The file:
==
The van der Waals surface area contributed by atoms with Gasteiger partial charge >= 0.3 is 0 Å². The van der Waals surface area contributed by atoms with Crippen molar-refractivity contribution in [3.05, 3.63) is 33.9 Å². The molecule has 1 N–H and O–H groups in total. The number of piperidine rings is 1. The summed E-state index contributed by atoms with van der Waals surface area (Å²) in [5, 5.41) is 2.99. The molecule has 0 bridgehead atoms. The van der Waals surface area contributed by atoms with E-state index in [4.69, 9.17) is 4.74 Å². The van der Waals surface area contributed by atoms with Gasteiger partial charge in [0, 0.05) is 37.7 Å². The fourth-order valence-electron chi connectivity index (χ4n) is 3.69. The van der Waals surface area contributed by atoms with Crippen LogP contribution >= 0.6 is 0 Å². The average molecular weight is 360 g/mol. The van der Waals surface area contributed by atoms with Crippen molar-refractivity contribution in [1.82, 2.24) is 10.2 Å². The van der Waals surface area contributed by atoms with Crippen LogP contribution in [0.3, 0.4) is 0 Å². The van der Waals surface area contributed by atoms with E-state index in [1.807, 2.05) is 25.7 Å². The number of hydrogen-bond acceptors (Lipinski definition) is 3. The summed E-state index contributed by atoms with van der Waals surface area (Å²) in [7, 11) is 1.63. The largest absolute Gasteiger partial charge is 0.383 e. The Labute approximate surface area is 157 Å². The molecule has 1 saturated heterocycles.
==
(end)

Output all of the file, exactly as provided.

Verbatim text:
The van der Waals surface area contributed by atoms with Gasteiger partial charge >= 0.3 is 0 Å². The van der Waals surface area contributed by atoms with Crippen molar-refractivity contribution in [3.05, 3.63) is 33.9 Å². The molecule has 1 N–H and O–H groups in total. The number of piperidine rings is 1. The summed E-state index contributed by atoms with van der Waals surface area (Å²) in [5, 5.41) is 2.99. The molecule has 0 bridgehead atoms. The van der Waals surface area contributed by atoms with E-state index in [4.69, 9.17) is 4.74 Å². The van der Waals surface area contributed by atoms with Gasteiger partial charge in [0, 0.05) is 37.7 Å². The fourth-order valence-electron chi connectivity index (χ4n) is 3.69. The van der Waals surface area contributed by atoms with Crippen LogP contribution >= 0.6 is 0 Å². The average molecular weight is 360 g/mol. The van der Waals surface area contributed by atoms with Crippen molar-refractivity contribution in [1.82, 2.24) is 10.2 Å². The van der Waals surface area contributed by atoms with Crippen LogP contribution in [0.3, 0.4) is 0 Å². The van der Waals surface area contributed by atoms with E-state index in [1.807, 2.05) is 25.7 Å². The number of hydrogen-bond acceptors (Lipinski definition) is 3. The summed E-state index contributed by atoms with van der Waals surface area (Å²) in [7, 11) is 1.63. The largest absolute Gasteiger partial charge is 0.383 e. The Labute approximate surface area is 157 Å². The molecule has 1 saturated heterocycles.